There was a distinct feeling of anger in this dream, and I went to work on my spiritual treatment. I went to work on my pattern, not his. He is all right, wherever he is. I worked for a good ten minutes on my subconscious mind. I have not had the dream since, and I probably never will, because I cleared my mind of that violent negative as soon as it exposed itself to me.


It is extremely difficult to forget anything that hits us with an emotional impact. We can forget the trivial, we can forget the casual, but we do not easily forget things that are delivered into our minds under heavy emotion. Emotion is the key to Life. Emotion is the law of living. This is why the ancient teaching that the primary aspect of God is Love may be more important than the aspect of a Divine Mind with any other quality.

It is well established psychologically that the only thing that really affects us is emotion; we are emotional people, and emotion is the creative power of the mind. This is why balanced religion has always taught the power of love. One of the reasons why the teaching of Jesus caught on so quickly in the Roman Empire was that he was a symbol of love. He was not a symbol of war or of hate. Being the symbol of love, he interested people much more than did their old gods of hate and of war.

Emotions are the cornerstone of life. Yesterday carries into today only through our emotions, because the memory field is a field of emotional memory. This is why you cannot remember a casual incident that happened ten years ago, but you can remember a heartbreak or some equivalent unpleasantness that shook you up emotionally at that time. The remembrance of the evils of the past is a part of the nature of the mind until the mind is cleared through spiritual treatment. Nature arranged this because nature expects its creation to clear its own thought.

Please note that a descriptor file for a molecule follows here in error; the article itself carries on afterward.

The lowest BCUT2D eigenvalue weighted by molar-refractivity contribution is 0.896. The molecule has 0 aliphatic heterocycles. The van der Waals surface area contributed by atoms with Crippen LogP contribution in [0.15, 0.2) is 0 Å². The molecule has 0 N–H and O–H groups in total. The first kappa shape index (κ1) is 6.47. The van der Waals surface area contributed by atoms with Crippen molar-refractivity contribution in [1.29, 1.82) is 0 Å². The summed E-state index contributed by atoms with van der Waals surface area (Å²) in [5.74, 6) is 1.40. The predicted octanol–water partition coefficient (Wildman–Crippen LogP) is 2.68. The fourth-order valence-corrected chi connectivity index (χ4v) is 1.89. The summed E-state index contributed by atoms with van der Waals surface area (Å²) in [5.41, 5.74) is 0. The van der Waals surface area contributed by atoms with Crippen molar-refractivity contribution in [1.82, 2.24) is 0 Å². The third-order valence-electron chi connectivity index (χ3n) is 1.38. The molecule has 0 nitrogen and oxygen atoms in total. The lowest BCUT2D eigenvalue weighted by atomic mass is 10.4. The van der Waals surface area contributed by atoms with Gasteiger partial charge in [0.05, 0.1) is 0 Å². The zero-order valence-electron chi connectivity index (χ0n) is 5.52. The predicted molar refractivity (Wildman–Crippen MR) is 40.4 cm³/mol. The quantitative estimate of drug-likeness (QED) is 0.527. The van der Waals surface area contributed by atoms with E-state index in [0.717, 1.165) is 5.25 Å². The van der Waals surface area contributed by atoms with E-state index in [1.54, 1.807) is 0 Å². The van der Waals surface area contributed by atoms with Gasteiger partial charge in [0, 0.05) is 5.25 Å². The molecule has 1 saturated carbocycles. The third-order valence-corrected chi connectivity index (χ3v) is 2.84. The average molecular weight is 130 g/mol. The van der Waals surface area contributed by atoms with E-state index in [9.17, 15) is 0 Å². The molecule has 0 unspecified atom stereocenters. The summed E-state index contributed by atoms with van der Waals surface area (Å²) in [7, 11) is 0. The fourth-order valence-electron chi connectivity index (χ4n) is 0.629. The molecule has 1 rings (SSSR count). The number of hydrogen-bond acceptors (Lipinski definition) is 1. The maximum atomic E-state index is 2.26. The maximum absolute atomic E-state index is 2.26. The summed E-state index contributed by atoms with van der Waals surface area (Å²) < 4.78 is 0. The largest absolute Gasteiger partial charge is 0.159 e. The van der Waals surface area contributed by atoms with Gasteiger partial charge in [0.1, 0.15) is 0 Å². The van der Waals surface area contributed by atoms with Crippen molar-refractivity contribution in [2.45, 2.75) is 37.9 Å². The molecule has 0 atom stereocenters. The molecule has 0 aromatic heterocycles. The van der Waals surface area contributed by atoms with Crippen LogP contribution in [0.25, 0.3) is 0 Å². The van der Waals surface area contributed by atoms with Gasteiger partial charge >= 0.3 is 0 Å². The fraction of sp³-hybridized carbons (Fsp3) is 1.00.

Man is the creation of God as Mind. You and I have not sought to clear our minds at all times. We have wanted someone else to do it for us. Down through the ages, men and women have devised many ways, many paths, many prayer books, many prayer wheels, many statues, many novenas, many saviors, because they wanted someone else to clear their thought, when, of course, this cannot be done. We have to clear our own thought.

You stand isolated like an island. You are you. You are not the savior, the prophet, or the saint. You are you. I am that which I am, and I never can be less. Therefore, if I am that which I am, then no man can clear my thought but myself. No one can change my belief but my own mind. No one can get rid of the past save by deliberately saying to the past, "Be gone. Thou art no longer a part of me," I have to say to that which emotionally crippled me ten years ago, twenty years ago, or three days ago, "Get thee behind me, Satan: thou art an offense unto me."

Emotion binds, emotion retains, emotion holds. What you do not want to remember is held in memory by emotion and not by common sense. You can say to it: I no longer give you, the idea, any more emotional support. I declare that you have operated in me long enough. You have managed me long enough. I now declare that you convert yourself into a positive, healthy emotion.

This is turning fear into faith, rejection into acceptance, disease into health, and hate into love. This can be done.


You take the hurt out of life by first admitting you have it. You get some understanding of why you have it, and finally you say: "I will now withdraw my need for it. I no longer need to justify the present by the past. I no longer need to justify my present inadequacies merely on the basis of something that happened years or even weeks ago. I am emotionally interested in the new concept of what I am, and I refuse to remember what I was. I am intrigued by what I can become, and I no longer need to remember the hurts that made me what I was."